Payments Canada undergoes leadership change amid slow shift to faster payments

Apr 2, 2024 2:35 am | News

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TORONTO — Trains aren’t the only way Canada lags on high-speed rail.

The effort by Payments Canada to bring in a faster payment system, known as the Real-Time Rail, is years behind schedule, leaving Canada as the only G20 country without the system in place.

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The delay means merchants have to wait for what they’re owed, the amount of money consumers can send along electronically is fairly limited and anyone can get caught out with late payments because of how slowly online payments sometimes go through.

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As it stands, if you paid a bill online on the Thursday evening before the Easter long weekend, the payment might not be processed until Monday.

A modernized system would mean payments go through near-instantly, 24 hours a day, bringing along billions of dollars of benefits, according to an estimate from the C.D. Howe Institute out in December.

“There’s huge benefits here for people,” said Jeremy Kronick, director of the Centre on Financial and Monetary Policy at the think tank.

He co-authored a report that pegged the benefits to the economy at around $3.24 billion over the first five years.

“It’s not an issue for everybody, but where it is an issue, it’s a big issue.”

He pointed to his own experience of trying to pay a contractor by e-transfer, and having to space it over several days because of the daily limits that often top out at $3,000.

Faster payment systems have helped boost those limits and allow things like home payments and other large purchases to be done electronically rather than by cheque or money order.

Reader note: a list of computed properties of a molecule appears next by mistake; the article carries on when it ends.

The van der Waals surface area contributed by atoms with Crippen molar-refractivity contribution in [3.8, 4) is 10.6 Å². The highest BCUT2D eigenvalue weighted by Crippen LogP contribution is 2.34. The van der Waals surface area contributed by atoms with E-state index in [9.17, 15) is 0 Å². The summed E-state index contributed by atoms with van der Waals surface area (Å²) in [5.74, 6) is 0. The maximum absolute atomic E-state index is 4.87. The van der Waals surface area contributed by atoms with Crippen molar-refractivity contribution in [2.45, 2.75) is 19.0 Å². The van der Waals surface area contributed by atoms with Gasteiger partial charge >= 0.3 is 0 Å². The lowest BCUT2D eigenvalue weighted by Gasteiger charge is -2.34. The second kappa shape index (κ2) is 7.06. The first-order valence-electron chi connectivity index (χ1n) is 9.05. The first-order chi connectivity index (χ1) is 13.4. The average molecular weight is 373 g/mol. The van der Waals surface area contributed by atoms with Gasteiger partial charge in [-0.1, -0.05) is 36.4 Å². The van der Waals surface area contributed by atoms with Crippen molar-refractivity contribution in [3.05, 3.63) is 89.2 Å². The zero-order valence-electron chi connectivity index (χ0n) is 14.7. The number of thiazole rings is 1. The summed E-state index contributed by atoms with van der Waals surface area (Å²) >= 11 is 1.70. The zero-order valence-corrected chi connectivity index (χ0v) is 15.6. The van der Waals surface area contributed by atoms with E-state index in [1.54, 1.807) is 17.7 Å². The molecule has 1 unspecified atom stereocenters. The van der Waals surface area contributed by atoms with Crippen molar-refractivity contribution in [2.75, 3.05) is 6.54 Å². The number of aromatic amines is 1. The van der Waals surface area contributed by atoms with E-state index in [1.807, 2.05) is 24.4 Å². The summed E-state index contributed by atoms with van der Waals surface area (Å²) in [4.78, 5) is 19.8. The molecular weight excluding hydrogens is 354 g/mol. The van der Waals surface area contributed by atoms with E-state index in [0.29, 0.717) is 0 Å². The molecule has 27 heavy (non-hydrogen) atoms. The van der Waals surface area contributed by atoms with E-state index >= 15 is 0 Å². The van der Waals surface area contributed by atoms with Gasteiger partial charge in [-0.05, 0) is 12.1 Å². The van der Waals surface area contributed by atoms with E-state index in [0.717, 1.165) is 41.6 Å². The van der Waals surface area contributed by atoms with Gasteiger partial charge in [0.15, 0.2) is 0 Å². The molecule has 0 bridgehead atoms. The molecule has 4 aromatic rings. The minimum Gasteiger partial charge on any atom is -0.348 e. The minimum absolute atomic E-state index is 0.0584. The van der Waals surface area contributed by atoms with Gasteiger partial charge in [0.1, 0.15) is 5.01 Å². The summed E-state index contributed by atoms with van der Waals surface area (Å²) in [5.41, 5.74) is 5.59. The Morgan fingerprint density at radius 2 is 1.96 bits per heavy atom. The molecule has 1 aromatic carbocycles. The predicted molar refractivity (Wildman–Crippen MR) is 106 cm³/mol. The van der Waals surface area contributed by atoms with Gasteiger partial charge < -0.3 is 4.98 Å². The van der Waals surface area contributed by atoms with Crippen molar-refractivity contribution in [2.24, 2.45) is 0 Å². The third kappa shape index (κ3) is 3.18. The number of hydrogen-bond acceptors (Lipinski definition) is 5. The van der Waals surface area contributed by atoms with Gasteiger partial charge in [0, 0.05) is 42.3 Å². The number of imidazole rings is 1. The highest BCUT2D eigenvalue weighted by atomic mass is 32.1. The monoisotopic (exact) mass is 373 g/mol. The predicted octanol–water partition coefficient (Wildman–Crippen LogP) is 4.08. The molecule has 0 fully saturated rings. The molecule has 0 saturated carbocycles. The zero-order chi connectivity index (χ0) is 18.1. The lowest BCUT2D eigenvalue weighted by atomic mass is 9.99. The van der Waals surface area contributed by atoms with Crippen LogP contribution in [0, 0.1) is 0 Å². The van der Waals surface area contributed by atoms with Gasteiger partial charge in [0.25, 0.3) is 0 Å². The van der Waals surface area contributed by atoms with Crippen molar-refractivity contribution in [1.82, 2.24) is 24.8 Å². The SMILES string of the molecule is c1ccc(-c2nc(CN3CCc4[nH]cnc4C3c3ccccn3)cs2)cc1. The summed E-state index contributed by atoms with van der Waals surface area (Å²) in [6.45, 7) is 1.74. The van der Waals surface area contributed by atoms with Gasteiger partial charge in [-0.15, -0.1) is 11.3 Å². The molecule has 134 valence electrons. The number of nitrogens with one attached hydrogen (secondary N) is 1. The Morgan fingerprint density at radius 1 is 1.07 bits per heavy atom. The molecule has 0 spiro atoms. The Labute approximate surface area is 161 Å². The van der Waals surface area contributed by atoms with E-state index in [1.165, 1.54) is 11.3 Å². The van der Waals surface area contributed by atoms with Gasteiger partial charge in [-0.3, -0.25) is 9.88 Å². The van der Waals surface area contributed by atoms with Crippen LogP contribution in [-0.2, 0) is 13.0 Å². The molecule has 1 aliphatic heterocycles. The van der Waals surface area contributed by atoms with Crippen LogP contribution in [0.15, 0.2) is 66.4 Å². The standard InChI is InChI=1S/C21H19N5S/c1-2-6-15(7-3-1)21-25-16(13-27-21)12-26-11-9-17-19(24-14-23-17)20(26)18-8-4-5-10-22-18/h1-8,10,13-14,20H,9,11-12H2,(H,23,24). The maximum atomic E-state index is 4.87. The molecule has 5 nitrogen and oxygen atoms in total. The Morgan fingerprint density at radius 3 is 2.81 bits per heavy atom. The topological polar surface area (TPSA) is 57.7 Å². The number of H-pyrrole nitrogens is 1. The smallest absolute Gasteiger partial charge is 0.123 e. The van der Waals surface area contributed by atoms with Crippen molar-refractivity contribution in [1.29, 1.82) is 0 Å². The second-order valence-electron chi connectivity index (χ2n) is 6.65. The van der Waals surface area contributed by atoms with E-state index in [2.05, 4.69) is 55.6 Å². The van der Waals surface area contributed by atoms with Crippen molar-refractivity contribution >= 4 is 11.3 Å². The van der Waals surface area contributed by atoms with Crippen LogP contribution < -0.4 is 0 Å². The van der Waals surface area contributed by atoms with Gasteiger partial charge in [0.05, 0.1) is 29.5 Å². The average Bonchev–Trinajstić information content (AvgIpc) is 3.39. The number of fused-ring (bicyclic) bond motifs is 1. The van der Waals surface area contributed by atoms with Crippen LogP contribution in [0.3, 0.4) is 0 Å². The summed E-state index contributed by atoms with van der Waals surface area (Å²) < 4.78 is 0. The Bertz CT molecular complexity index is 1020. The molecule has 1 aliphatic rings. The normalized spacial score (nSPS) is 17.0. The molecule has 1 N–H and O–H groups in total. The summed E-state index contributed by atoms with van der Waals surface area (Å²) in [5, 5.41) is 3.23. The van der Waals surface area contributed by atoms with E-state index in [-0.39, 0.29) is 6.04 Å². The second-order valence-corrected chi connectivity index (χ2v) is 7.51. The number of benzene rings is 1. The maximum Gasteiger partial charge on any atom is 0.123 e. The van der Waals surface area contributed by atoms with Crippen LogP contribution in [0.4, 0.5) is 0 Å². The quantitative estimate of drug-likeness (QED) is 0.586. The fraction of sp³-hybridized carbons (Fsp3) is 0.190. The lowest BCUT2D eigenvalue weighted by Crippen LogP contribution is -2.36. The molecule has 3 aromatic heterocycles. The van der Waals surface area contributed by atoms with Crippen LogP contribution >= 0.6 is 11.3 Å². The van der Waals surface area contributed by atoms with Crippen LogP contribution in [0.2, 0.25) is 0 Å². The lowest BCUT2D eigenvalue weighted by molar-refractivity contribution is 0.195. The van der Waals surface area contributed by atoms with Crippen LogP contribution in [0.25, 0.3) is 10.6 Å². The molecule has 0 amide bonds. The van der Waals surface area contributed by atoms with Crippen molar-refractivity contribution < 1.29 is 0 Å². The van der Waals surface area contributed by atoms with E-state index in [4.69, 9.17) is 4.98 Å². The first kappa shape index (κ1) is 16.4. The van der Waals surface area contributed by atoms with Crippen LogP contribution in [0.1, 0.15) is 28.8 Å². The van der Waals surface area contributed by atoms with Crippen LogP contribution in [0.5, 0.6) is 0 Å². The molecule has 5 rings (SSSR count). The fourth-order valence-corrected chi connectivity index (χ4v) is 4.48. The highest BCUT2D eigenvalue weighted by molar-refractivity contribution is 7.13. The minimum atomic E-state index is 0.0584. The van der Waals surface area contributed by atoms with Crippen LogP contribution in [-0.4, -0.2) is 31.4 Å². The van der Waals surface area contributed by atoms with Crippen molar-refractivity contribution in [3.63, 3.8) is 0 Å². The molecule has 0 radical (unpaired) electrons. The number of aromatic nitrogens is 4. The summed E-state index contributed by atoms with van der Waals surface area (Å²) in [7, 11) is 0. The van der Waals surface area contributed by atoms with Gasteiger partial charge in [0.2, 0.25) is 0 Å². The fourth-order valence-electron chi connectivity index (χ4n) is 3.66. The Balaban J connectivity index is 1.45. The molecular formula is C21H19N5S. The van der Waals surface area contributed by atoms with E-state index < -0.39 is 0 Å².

The reduction in cheque use is one of the sources of benefit in the report. Another is letting businesses reduce their reliance on float, the financial buffer they need because there are delays in payments going through.

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Reducing ineffiencies in how commerce operates is good for everyone, Kronick said.

“Anything that can increase efficiency, increase productivity in Canada at the moment is an incredibly important pursuit, right?”

The new system does also raise fraud concerns because it does allow instant transfers of large sums, but Kronick said there are ways to put rules and regulations in place to deal with these issues.

Getting the new system up and running will be the highest-profile task of the next CEO of Payments Canada as Tracey Black, who has run the organization since 2018, stepped down at the end of her term Monday.

Payments Canada CFO Kristina Logue and chief delivery officer Jude Pinto have been named co-CEOs on an interim basis until a successor is appointed.

The organization, established by the government but funded by industry, owns and operates Canada’s payment systems, last year clearing and settling over $112 trillion.

Payments Canada originally targeted 2019 to have a system up and running, but has pushed it back several times since.

The last update in December did not set a target launch date, but said there would be an update in the first quarter.

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Spokeswoman Jessica Tropea said that update will be released in the coming weeks.

The organization declined an interview request, but said in a statement that Payments Canada, its board, regulators and member financial institutions are “fully committed” to delivering a real-time payments system for Canada.

The delays, much like the slow roll out of open banking, make it tougher for smaller companies to compete, said Alex Vronces, executive director at Fintechs Canada.

“Fintech and other challengers want the Real-Time Rail to launch. The Real-Time Rail is a crucial part of the agenda to turn up the level of competition in the financial sector.”

He worries that since incumbents stand to lose out on revenue, including from the float that businesses have to maintain in the current system, that they’re not as motivated to get the new system in place.

But he’s excited that the playing field could be levelled somewhat as Payments Canada’s membership is being expanded to newer service providers and credit unions, something the federal government committed to do in the fall economic statement.

The update will mean some competitors will be able to bypass the big banks and directly access the new payments system, but it needs to be launched before it can help, Vronces said.

“It’s not enough to have access to a payment system that does not yet exist. We need the payment system to exist.”

This report by The Canadian Press was first published April 1, 2024.

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